Wetland Studies & Solutions, Inc., (WSSI) in Gainesville walks the walk of green living. Its team of wetland scientists, engineers, specialists and archeologists assist developers and public works agencies in creating solutions to water quality issues. Its headquarters, the first Gold LEED certified building in Virginia, includes green features such as lights that shut off when the room is empty, a rooftop living green garden and pervious parking lot surfaces. The company even installed cisterns on its roof to collect rainwater which is then used to flush the office toilets. LEED (Leadership in Energy and Environmental Design) is a U.S. Green Building Council program that provides third-party verification of green buildings.

“For WSSI, it’s important, very important, to practice what we preach,” said WSSI Marketing Manager Justin Jacobs. “The entire firm realizes the importance of minimizing the ecological impacts of local land development projects by implementing sustainable design practices, and we view that as a personal responsibility. It may not often be the least expensive option, but it’s simply the right thing to do.”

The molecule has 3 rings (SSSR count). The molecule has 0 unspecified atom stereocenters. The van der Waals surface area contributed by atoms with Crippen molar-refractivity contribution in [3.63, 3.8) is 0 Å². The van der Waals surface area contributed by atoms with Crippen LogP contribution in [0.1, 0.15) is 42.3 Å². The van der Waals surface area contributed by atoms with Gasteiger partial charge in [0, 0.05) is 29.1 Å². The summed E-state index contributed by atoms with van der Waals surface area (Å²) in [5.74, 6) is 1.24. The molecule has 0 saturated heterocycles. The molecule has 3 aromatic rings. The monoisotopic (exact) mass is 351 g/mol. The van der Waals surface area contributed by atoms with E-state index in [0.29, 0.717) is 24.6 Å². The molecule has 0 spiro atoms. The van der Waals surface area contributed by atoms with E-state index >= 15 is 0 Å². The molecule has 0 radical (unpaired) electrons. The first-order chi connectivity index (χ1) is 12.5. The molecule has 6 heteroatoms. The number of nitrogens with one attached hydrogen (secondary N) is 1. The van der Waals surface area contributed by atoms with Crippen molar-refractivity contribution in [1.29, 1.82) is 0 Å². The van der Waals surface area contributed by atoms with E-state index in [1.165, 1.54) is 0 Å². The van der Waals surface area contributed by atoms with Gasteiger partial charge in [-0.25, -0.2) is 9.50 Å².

Creating a Green Community

Taking personal responsibility for the local environment and working collectively to improve it also can create a sense of community. “To live somewhere that is clean, green, and safe involves a sense of camaraderie and responsibility to each other,” explained Kiliaen Anderson, executive director of Keep Prince William Beautiful, a nonprofit organization that works to reduce litter in the area and protect the community’s environment.

“An environmentally friendly community must have residents and local businesses working together as a team,” she said. “Every time individuals are brought together for the mutual cause of a community cleanup, their sense of appreciation for the work we do and their pride in ownership of their community increase. Often long-term relationships are formed, and it’s these community relationships that allow for our community to remain a clean, beautiful, sustainable environment for future generations.”

Nonprofit marketing director and communications consultant Helena Tavares Kennedy enjoys freelance writing and living green with her husband and two children in Manassas, where she has resided for 13 years. She can be reached at [email protected] or visit her blog,